“Higher costs will mean little, if any, local strawberries in winter”

Like many other categories, the strawberry sector is in difficulty. This was evident at the ‘International Strawberry Congress’, held in Antwerp, Belgium, September 21-24. Supply is limited and prices are high. According to many, that won’t change any time soon this winter. On the contrary, it will create even more challenges. This was the general message from the speakers.

Cindy van Rijswick (Rabobank)

Speaking to traders, one thing is clear: uncertain times await everyone in the strawberry world. Speaker Cindy van Rijswick, senior fresh produce specialist at Rabobank, agrees. “There are huge challenges in the normally stable strawberry market, especially on the supply side. The prices of culture are rising before our eyes. Fertilizers are becoming more expensive and energy costs are skyrocketing.

“The more expensive but scarce labor doesn’t make it any easier either.” Moreover, the “Green Deal” hangs like the sword of Damocles over the heads of many producers. This goal is laudable, says Belgian Horticultural Association (VBT) secretary Luc Vanoirbeek, provided it is achieved in an affordable, fair and realistic way. Cindy calls the market situation a “perfect storm”.

She adds that the number of growers, especially in lit culture, is down sharply. “Exorbitant energy costs mean that this winter many are choosing not to plant or to plant later. This will lead to a significantly reduced supply in the market,” says Cindy. Jan Engelen from Coöperatie Hoogstraten (the organizer of the event) is also worried that much less, if any, local strawberries will be available this winter.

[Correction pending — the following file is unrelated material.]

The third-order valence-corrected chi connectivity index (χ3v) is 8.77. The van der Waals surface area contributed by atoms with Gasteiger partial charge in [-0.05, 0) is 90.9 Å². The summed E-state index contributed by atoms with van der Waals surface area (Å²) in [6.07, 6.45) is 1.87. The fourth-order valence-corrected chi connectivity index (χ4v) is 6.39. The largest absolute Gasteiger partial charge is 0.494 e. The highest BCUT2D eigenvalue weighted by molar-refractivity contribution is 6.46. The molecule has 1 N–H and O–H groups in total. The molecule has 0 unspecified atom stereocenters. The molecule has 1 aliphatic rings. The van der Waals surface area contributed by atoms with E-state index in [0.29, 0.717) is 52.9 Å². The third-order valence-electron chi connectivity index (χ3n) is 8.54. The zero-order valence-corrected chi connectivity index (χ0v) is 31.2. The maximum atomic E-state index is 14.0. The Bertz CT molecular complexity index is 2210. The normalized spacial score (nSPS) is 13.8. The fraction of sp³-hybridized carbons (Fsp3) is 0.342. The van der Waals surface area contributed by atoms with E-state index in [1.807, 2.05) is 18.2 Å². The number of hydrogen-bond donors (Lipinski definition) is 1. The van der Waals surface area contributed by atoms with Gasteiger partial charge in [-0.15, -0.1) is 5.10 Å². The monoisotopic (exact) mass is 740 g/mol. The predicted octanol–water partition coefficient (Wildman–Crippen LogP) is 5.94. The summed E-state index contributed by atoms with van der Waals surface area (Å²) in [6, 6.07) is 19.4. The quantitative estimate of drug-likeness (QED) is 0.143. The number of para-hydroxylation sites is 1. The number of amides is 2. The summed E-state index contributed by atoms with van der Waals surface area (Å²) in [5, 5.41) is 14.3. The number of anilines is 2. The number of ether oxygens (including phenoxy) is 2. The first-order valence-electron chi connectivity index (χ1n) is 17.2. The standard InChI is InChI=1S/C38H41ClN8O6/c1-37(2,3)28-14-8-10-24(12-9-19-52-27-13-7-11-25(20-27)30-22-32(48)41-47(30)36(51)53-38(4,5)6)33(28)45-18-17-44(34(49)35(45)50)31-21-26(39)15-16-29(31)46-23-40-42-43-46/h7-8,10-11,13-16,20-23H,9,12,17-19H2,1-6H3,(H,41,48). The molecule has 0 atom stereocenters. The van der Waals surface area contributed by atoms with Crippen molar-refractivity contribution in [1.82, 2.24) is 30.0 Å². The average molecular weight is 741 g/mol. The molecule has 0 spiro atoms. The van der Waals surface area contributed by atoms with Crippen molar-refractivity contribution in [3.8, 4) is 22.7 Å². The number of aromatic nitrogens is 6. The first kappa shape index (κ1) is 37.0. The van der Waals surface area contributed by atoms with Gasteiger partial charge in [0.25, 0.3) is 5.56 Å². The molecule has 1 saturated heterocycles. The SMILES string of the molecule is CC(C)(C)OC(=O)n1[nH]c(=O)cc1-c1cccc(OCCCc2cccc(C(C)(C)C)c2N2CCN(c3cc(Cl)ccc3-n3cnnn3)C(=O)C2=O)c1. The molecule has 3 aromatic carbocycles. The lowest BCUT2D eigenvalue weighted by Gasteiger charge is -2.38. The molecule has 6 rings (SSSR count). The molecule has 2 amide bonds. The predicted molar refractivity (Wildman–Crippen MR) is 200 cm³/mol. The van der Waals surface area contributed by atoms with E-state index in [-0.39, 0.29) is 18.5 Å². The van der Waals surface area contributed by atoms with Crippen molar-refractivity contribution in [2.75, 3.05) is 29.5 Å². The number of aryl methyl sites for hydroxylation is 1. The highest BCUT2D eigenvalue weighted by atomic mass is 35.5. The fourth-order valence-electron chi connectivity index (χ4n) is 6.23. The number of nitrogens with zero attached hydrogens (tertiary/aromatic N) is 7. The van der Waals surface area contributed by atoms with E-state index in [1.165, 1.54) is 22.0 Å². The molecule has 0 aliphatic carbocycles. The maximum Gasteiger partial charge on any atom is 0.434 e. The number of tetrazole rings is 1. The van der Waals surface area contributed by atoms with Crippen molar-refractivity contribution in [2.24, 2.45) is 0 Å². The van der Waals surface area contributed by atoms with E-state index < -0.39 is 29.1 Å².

“This will automatically lead to higher prices, but it won’t cover the costs,” says Philippe Binard of Freshfel Europe. Producers and traders operate with extremely tight margins. Moreover, almost all of the increased costs cannot be passed on to consumers. Fruits and vegetables are already considered expensive products. So with even higher prices, you’re pushing people back to “bad but cheap comfort foods”. »

On top of that, things are not good on the demand side either. “Inflation and the resulting reduction in purchasing power are hitting most consumers hard. That’s why they are increasingly watching what they spend. Discounters have never been so popular, promotions are more and more chosen and the house brands prevail over the high-end products”, explains Cindy.

“During the pandemic, fruit and vegetable sales skyrocketed, but these have since normalized again. Health becomes less important to some. we hope that if prices can be brought under control, it will not happen on a large scale this time around.”


Tom Van Delm (Hoogstraten Research Center), Leen Matthé (Cooperatie Hoogstraten) and event chairman Michael Barker

The tendency of the congress was to find ways to deal with these challenges facing the strawberry market. The general message was one of hope and that fruit and vegetables “must be at the center of every policy decision”. That is why, at the congress, there was a lot of talk about opportunities and alternatives, whether automation through autonomous greenhouses or the use of robots for crop protection and the harvest.

Or bring strawberries to the public’s attention in other ways, such as via social media and influencers. The world is changing and the market must keep pace. The international crowd agreed and discussed it assiduously at the four-day International Strawberry Congress 2022.

The photo report of the event will follow soon.

For more information:
Hoogstraten Cooperative
59, rue Loenhoutsweg
2320, Hoogstraten, Belgium
Tel: +32 (0) 334 00 211
Email: [email protected]
Website: www.hoogstraten.eu